5. Monitor your investments regularly

You should monitor your investments and check in with your financial planner at least once a year. This is even more important as you near retirement.

SuperannuationWhile many people have a ‘set and forget’ approach to superannuation and other investments, it’s crucial to manage the level of risk (or loss of capital) you are willing to accept as you get older.

Discuss this with your financial planner so they can help you allocate assets and diversify your investments to suit your unique situation – rather than relying on past performance.

6. Check access to government benefits

Retirement planning is not complete without checking your eligibility for Australian Government benefits. These currently include the Age Pension, DVA Pension and Commonwealth Seniors Health Card.

Although you may not actively plan to receive an age pension benefit, the income and assets tests are reasonably high so it’s worth finding out if you are (or will be) eligible.

Work with your financial planner to see how your super and pension income streams interact with the age pension system. Also consider gifting some assets or renovating your home before you are eligible to receive the age pension. You may be able to increase your pension benefit.

7. Consider estate planning

SuperannuationIf you haven’t already, seek legal advice and prepare a Will that meets your estate planning goals. Your Solicitor can also help you prepare an Enduring Power of Attorney so a trusted person can step into your legal shoes if you become ill or lose capacity.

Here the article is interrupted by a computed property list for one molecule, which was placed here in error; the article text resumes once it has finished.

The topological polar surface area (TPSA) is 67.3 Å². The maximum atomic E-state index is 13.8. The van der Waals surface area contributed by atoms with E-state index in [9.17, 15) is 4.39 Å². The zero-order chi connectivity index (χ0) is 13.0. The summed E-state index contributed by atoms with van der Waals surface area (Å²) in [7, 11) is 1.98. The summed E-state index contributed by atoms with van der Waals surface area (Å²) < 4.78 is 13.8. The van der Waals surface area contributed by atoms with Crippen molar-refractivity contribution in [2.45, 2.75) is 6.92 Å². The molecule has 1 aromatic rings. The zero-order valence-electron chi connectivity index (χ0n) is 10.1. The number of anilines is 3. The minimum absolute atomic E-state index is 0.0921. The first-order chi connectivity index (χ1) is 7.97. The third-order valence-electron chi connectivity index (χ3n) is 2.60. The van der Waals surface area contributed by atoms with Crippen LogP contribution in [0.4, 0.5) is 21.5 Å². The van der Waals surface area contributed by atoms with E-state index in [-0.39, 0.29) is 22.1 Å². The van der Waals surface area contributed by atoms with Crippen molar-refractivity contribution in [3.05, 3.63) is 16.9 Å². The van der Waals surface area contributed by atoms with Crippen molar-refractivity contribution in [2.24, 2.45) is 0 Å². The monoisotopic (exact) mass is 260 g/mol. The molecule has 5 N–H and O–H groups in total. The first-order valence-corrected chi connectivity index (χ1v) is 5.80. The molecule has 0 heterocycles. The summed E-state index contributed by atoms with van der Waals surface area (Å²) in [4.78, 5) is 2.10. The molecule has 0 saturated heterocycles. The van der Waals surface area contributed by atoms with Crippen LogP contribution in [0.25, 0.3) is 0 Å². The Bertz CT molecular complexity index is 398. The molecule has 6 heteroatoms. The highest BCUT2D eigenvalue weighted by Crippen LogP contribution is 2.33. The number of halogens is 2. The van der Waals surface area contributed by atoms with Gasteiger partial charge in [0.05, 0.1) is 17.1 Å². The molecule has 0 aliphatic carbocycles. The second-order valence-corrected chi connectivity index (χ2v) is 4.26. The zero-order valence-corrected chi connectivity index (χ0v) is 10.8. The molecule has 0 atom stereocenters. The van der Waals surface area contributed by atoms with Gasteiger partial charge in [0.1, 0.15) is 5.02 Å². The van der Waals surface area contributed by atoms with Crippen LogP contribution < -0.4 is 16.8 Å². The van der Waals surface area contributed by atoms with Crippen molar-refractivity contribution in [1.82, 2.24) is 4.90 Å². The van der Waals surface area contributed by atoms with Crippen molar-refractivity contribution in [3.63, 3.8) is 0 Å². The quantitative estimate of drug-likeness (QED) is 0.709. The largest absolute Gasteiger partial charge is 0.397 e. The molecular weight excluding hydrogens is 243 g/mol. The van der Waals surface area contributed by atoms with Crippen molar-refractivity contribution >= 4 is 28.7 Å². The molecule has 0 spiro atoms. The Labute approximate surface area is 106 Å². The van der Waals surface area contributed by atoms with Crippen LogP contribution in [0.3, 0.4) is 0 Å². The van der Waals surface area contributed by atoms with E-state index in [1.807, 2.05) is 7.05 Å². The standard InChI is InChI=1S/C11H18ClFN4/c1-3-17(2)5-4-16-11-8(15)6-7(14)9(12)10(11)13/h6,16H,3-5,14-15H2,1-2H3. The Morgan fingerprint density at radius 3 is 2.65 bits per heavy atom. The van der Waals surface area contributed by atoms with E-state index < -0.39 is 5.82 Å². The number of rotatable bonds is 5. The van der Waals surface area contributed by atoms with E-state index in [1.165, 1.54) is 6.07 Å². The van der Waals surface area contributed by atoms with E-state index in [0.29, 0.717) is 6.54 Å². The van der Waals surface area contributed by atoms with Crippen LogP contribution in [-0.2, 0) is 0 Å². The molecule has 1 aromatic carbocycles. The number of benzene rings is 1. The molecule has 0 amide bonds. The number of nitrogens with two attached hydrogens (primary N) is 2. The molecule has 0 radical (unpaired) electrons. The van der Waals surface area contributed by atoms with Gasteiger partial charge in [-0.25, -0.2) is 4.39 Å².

Every investment decision is also an estate planning decision. Although you may have outlined what you want in your Will, remember that you need to nominate beneficiaries, or your legal personal representative, for your super and pension accounts to align with your wishes.

When you do this, you should consider the tax implications for your nominated beneficiaries after you pass away.

8. Start now

Getting set for retirement doesn’t need to be complex. Sensible planning is the key, and it’s never too early to start planning for your retirement lifestyle.

Ideally, you should seriously consider your pre-retirement checklist now and at least 10 years before you plan to stop work. There is no compulsory retirement age in Australia but there are age limits to both contributing to and accessing your super. 




For advice from an experienced financial planner on how to properly prepare for your ideal retirement, contact your local RSM office.


This article has been prepared by RSM Financial Services Australia Pty Ltd ABN 22 009 176 354, AFS Licence No. 238282.

As everyone's circumstances are different and this article doesn't take into account your personal situation, it is important that you consider the above in light of your financial situation, needs and objectives, and seek financial advice before implementing a strategy.